To test the hypothesis that evidence of reduced central serotonergic (5-HT) system function in probands with personality disorders is associated with an elevated morbid risk of psychopathological conditions putatively associated with 5-HT dysfunction in firstdegree relatives of these probands.Methods:Data were collected during a study of the 5-HT correlates of behavior in male patients with DSM-III personality disorders conducted at a Veterans Affairs medical center. Probands in this study were selected from those patients who had undergone both a fenfluramine hydrochloride challenge and a family history assessment. Axis II diagnoses were made acording to DSM-III criteria after a structured interview of the proband, using the Structured Interview for Diagnosing Personality Disorders, given by two raters and a similar interview with a knowledgeable informant by another rater.
Reduced prolactin responses to the 5-HT releasing/uptake inhibiting agent fenfluramine was associated with an elevated morbid risk of impulsive personality disorder traits in the first-degree relatives of patients with a primary DSM-III diagnosis of a personality disorder. Quantitative scores on assessments of impulsive aggression in the probands were not correlated with an increased morbid risk for impulsive personality disorder traits. A trend in the same direction was noted for affective personality disorder traits and alcoholism.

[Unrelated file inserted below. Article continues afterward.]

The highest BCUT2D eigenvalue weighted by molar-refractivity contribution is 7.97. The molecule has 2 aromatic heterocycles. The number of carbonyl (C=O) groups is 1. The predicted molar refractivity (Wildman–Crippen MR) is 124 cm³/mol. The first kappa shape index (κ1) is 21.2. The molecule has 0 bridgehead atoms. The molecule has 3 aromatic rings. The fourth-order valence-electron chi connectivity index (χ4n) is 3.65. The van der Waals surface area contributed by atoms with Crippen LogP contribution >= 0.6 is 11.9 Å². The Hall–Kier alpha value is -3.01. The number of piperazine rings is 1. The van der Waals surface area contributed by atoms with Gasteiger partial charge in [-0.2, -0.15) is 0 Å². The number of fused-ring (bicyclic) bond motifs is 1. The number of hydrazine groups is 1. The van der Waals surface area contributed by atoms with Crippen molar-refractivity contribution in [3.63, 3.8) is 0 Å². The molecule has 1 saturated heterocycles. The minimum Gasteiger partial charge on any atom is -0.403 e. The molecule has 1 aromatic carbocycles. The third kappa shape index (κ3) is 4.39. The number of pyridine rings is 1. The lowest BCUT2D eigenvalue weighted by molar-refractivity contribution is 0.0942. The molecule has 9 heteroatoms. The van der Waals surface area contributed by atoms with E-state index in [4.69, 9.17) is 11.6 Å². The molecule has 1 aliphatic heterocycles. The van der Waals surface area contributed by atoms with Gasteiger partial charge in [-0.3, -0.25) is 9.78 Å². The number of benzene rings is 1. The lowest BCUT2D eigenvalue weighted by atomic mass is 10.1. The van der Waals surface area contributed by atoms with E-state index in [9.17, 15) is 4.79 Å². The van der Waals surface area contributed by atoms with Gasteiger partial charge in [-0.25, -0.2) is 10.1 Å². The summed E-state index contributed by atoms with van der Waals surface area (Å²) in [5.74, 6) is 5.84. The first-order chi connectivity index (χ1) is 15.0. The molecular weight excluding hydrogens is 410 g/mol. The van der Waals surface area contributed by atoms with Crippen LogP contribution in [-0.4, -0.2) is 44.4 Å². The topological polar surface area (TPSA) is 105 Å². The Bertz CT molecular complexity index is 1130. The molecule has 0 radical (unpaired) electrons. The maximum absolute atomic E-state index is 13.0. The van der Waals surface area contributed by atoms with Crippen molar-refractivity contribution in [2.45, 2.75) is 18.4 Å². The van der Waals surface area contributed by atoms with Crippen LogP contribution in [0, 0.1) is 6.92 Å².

These results suggest that a central 5-HT system abnormality in probands is associated with an increased risk of impulsive aggression in their first-degree relatives, and that assessment of central 5-HT system function in probands may be a more sensitive parameter for identification of this familial trait than the presence of impulsive aggressive behaviors in the proband.